Typically, chemical formulas use filters such as oxybenzone and octinoxate to absorb UV rays. But environmental studies suggest these two chemical filters (among others) could be harmful to marine life and coral reefs. Holland & Barrett is the first retailer to ban chemical sunscreen in their stores, and suncare brands are now busy adding “reef safe” formulas to their collections. If you feel passionate about the subject, do your own research and study ingredient lists independently – some sun creams are labelled 'reef-friendly' while still containing chemical filters that (although not the main two chemical culprits) could still be detrimental to marine life.

So, which sunscreen is best?

Best budget sun cream:  Altruist Sunscreen SPF 50 , £4

The brainchild of Dr. Andrew Birnie, a consultant dermatologist and skin cancer surgeon who wanted to provide premium sunscreen at affordable prices. How? By reducing profit margins (including his financial gain) and unnecessary marketing costs. Altruist uses both physical and chemical filters to provide optimum protection, including a “micronized” filter called Tinosorb A2B, which reflects and scatters UV rays. We’re stocking up.

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Best everyday suncream Bali Body Hydrating Body Sunscreen SPF 50+ £19.95

The ultra-chic self-tan brand has just launched a range of three SPF 50+ products, a spray and face cream and this lightweight water-resistant beauty, which lives up to its promise of being non-greasy, making it our pick for a great everyday lotion that won't leave you white (it's chemical rather than mineral) or sticky. It's fragrance-free too, for those of us who don't want to smell of the beach when we're just going to work or have anything compete with our favourite perfume.

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Best mineral sun cream  Dr Sam’s Flawless Body Mineral UV SPF50, £33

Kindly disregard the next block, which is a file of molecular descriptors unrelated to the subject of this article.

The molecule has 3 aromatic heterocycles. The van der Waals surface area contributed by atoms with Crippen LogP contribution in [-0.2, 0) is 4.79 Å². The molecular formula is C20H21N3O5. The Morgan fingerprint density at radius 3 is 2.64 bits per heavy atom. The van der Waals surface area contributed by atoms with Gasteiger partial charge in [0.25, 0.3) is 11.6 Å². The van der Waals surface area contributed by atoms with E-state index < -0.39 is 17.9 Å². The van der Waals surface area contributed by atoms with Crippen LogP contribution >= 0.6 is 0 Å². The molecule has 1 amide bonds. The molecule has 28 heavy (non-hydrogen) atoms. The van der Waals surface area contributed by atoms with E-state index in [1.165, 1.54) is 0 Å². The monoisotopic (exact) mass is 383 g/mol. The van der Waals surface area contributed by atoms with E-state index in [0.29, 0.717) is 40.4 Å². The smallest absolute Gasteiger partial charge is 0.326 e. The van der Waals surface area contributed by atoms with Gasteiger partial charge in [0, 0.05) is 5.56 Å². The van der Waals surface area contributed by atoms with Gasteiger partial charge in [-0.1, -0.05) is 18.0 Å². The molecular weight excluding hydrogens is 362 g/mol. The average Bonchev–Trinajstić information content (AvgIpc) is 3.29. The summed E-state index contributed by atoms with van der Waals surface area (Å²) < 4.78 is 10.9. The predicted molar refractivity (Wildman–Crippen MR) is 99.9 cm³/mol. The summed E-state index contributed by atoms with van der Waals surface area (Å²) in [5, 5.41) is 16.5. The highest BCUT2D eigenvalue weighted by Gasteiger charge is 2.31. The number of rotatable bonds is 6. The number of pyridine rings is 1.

This water-resistant sunscreen proves that 100 per cent mineral formulas have come a looong way since the chalky days. With no white residue or stickiness, it uses zinc oxide and titanium oxide to protect against UVA and UVB rays, combined with skin nourishers shea butter, squalene, and aloe vera for a luxe skin finish you’d expect from a body lotion. It feels as delicious as your favourite body lotion - a real treat.

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Best family sun cream Garnier Ambre Solaire Sensitive Hypoallergenic Sun Cream SPF 50+ £8

This was our editor Victoria's emergency airside purchase in Boots on a recent trip abroad ("I wanted something cheap and unscented", she says) and it surpassed all expectations. A mixture of mineral and chemical filters, it dries instantly, comes in a part-recycled eco tube and is so easy to reapply in layers because there's no feeling of heaviness or stickiness and it's water-resistant too. "Perfect for all the family," she says.

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Best body SPF for tanning   Ultrasun Body Tan Activator Sculpt SPF 30, £28

This brand has been the beauty editor’s go-to for years thanks to its patented lamellar technology (lamellar gel structures anchor themselves to the skin’s layers, mimicking their natural structure). The brand’s newest offering comes in an easy-to-apply gel formula and promises to “supercharge” your tan with an active melanin-boosting ingredient. Boosted further by GSP (a powerful antioxidant derived from grape seed) for infrared protection, titanium dioxide for blue light protection, plus skin-nourishing algae extract, this one ticks a lot of boxes.

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Best invisible sun cream  Garnier Ambre Solaire Invisible Protect Glow SPF30, £14

A lightweight, water-resistant spray that offers UVA and UVB protection, with the bonus of an enviable glowy-skin finish. The light, even mist saturates the skin really well, making rubbing in easy-peasy before it sinks in completely. Its “advanced transparent filtering system” promises to be invisible on all skin tones, with no sticky residue left behind, making it ideal for everyday wear.